The public-life think-tank Gehl Institute with the Robert Wood Johnson Foundation has released guidelines for the design of places that promote public health. The Inclusive Healthy Places Framework is “a tool for evaluating and creating inclusive, healthy public places that support health equity.”
The report specifies that the design of public spaces is integral to the physical and mental well being of local communities and proposes that these spaces are tools for fostering inclusion, accessibility, and shared social values.
In the report, four principles are highlighted in the design of public spaces: Context, Process, Design & Program, and Sustainability. Context refers to data such as local demographic characteristics, socioeconomic and environmental health, predictors of exclusion, and preexisting community assets. Process refers to types of civic engagement, participation, and social capital that can be used within a region. Design & Program tackles the accessibility, diversity of usage and of users, and safety and security of the space. The last principal, Sustainability, touches on community stability, collective efficacy, and adaptability of spaces in the long term.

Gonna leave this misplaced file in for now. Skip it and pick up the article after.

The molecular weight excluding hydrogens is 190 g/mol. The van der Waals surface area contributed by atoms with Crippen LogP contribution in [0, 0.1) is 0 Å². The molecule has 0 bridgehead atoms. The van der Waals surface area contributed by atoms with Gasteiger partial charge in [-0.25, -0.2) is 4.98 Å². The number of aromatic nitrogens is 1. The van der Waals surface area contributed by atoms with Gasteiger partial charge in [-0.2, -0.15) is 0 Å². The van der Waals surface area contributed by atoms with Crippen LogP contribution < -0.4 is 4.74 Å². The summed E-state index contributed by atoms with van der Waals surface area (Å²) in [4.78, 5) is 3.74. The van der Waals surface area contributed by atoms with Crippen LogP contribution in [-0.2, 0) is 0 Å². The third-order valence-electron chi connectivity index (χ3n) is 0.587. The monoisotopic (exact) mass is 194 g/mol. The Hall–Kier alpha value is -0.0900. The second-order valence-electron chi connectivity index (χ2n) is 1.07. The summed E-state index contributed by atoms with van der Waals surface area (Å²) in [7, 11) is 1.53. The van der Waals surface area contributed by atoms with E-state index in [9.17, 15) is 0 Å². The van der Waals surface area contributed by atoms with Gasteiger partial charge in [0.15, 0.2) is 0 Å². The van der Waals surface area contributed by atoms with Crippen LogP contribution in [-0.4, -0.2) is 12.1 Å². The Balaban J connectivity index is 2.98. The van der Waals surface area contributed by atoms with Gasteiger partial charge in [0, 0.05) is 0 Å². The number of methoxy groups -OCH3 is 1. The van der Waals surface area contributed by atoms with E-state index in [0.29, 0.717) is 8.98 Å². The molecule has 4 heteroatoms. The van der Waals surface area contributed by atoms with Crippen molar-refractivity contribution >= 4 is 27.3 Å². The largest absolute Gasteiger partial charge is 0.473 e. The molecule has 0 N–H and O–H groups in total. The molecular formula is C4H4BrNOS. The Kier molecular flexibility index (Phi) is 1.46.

Gehl Institute, a New York City-based non-profit that builds on Danish architect Jan Gehl’s work, rethinks how spaces change our “experiences, perceptions, and needs,” and focuses on issues of social and environmental justice. The Institute wants to bring the discussion of health into the design of public spaces across the U.S.
The full report can be viewed at this link.